Get Local with Jianfeng

Get Local with Jianfeng

Jianfeng is a very private individual who also functions as the gregarious protocol officer. By day he entertains and befriends visiting delegations, and by night he morphs into some solitary, hermit-like existence. He simply loves reading and writing in the presence of the vagrancy of mind, and this is all he needs to lose the aftertaste of being a crowd-pleaser.

Contact the columnist(s): xujf821@yahoo.com

Fussy Face Got Slapped

Mar 31, 2010 | Author: Xu Jianfeng

It’s a classic case of unforgiving media against road rage.

It would have just been like any common street scene of reckless driver getting pulled over by the traffic police. So it seemed, at least for seconds into the video clip. Arms crossed over chest, the girl driver stands idle by her car fuming in silence, while the police officer is writing her a ticket on the car hood.

No matter how much she is annoyed at this nuisance, the girl seems ready to grab the ticket and drive off in a huff. Then the unforeseeable happens. The female reporter from Guiyang TV makes a partial appearance in the picture thrusting her mike towards the girl driver’s back. “Have you realized that your act is a disgrace to Guiyang City?” She asks in an unmistakably reproaching tone, attempting to draw an admission of guilt from the angry girl driver. But it’s when the last word barely escapes her mouth that the girl driver made a sharp turn from the police officer and starts to curse and drive quick slaps at her. The reporter is obviously stunned by this sudden escalation into violence and can all but try in vain to struggle free of this frenzy assault. 

Okay, based on the accompanying news story, let me reconstruct a bit of what precedes this ugly occurrence. Well, there was this girl driving an apparently new Chung Hua sedan. The police officer pulled her over on the ground that she was driving against the traffic on a one-way road plus the number plates were absent on her new car. Driving against the traffic on a one-way road, and no number plates? That’s double offense against traffic rules. No one would ever know why she wasn’t putting number plates on. A safe guess is that she might be still within the one-month grace period given to new car purchases. Within the grace period, new car buyers drive with a temporary pass from the police. But since the police officer was writing the girl driver a ticket anyway, her grace period might just have expired.

Driving on the wrong way without number plates on, the girl driver would have been stupid if she had argued to be spared the punishment. So she clung to the police officer in disgust and watched him writing her a ticket. Then and there she was probably blaming her bad luck or neglect. After all, she would have to shell out 150 yuan or so for what she did wrong on the road.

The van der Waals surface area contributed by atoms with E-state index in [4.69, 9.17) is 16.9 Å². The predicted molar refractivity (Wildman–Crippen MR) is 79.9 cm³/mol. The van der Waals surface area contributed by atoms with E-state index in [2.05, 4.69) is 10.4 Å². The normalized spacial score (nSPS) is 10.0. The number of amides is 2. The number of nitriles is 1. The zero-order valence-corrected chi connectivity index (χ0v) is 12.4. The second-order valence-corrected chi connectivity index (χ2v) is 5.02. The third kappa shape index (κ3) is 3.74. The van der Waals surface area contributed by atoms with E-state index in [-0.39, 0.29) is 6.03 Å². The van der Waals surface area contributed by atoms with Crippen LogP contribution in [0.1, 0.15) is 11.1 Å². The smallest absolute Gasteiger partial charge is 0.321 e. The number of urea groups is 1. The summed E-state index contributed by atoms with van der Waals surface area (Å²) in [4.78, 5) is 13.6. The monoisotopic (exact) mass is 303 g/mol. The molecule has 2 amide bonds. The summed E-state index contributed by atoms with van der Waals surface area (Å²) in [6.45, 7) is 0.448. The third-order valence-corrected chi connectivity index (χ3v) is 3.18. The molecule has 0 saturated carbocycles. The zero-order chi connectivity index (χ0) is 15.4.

Yet, by herself she only made a choice or a mistake. If she was okay with the punishment, then who got the right to humiliate her again on the scene? It’s natural for her to think of the reporter’s question as an insult and feel having been stripped bare of her good name or face in front of all the onlookers. I did something wrong, there was the punishment for it. And who are you here to tell me how I should hate myself. If not the violence, that’s how she could have refuted the reporter’s stupidity. What’s this videoing for? How dare you treat me like the shameless sort and make the bad me public?”

When the video clip appeared on the web afterwards, viewers don’t seem divided in their comments. They are mostly sympathetic of the girl driver, who was placed under arrest after the incident and now is probably spending her remaining days in detention, About the poor reporter, who was later checked into hospital for treatment of bruises and minor concussions, she was mocked as childish, unprofessional and heartless. Only her bosses condoned her with praises for her bravery in street reporting. After all, she and her cameraman were teaming up with the police officer to catch law breakers and embarrass them in public. No wonder the three of them could be this conveniently together in all the waiting and catching.

Bad driving should be punished. There is no doubt about it. And no matter how badly she was being provoked, it’s terribly wrong that the girl should respond with such violence. She might have an anger problem, but that too can be managed. Now with the beating for everyone to see, not only would she have to pay a price for it, but she made a scene that brought herself even more humiliation in the end.  

Yet, right from the start of the whole thing, the on-site reporter and police officer were wrong about two things big time. First, the fuss and provocation of the reporter was uncalled for. The driver made a choice or a mistake that she already got punished for, and she swallowed her pride in front of the police officer and the onlookers. Then it’s perfectly her right to refuse a TV interview so that she wouldn’t have to be humiliated again on the scene. Second, the videoing of bad drivers caught in the act as well as the very probability of airing it on a TV network is purely violation of people’s rights of privacy. For an offense like that of the girl driver, by law we all just need to pay an amount to walk away. The punishment itself is hardly the judgment of an individual’s character and moral standing. So what justifies the   TV exposure of the person for public condemnation? Under no circumstances should individual pride and dignity be too conveniently sacrificed for the “common good”.


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